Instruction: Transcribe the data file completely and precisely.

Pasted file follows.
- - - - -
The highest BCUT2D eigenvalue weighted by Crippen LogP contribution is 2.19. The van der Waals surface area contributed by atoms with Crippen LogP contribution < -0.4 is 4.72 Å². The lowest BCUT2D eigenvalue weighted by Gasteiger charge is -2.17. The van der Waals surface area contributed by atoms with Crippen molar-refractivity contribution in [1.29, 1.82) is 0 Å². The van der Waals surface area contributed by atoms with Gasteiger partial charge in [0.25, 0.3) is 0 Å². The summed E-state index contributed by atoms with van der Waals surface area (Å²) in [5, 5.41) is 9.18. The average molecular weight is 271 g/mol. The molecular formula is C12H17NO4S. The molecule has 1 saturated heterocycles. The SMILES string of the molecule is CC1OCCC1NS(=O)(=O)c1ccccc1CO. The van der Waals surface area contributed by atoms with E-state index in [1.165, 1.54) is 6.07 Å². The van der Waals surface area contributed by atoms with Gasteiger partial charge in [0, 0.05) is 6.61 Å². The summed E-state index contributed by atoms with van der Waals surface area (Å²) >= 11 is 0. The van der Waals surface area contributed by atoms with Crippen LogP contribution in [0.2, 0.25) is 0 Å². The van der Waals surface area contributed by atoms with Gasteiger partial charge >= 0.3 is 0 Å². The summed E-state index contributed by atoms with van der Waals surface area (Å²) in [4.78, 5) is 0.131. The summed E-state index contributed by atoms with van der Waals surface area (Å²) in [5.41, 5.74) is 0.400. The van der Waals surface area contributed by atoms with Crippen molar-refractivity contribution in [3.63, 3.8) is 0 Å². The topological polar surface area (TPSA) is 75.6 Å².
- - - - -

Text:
The highest BCUT2D eigenvalue weighted by Crippen LogP contribution is 2.19. The van der Waals surface area contributed by atoms with Crippen LogP contribution < -0.4 is 4.72 Å². The lowest BCUT2D eigenvalue weighted by Gasteiger charge is -2.17. The van der Waals surface area contributed by atoms with Crippen molar-refractivity contribution in [1.29, 1.82) is 0 Å². The van der Waals surface area contributed by atoms with Gasteiger partial charge in [0.25, 0.3) is 0 Å². The summed E-state index contributed by atoms with van der Waals surface area (Å²) in [5, 5.41) is 9.18. The average molecular weight is 271 g/mol. The molecular formula is C12H17NO4S. The molecule has 1 saturated heterocycles. The SMILES string of the molecule is CC1OCCC1NS(=O)(=O)c1ccccc1CO. The van der Waals surface area contributed by atoms with E-state index in [1.165, 1.54) is 6.07 Å². The van der Waals surface area contributed by atoms with Gasteiger partial charge in [0, 0.05) is 6.61 Å². The summed E-state index contributed by atoms with van der Waals surface area (Å²) >= 11 is 0. The van der Waals surface area contributed by atoms with Crippen LogP contribution in [0.2, 0.25) is 0 Å². The van der Waals surface area contributed by atoms with Gasteiger partial charge >= 0.3 is 0 Å². The summed E-state index contributed by atoms with van der Waals surface area (Å²) in [4.78, 5) is 0.131. The summed E-state index contributed by atoms with van der Waals surface area (Å²) in [5.41, 5.74) is 0.400. The van der Waals surface area contributed by atoms with Crippen molar-refractivity contribution in [3.63, 3.8) is 0 Å². The topological polar surface area (TPSA) is 75.6 Å².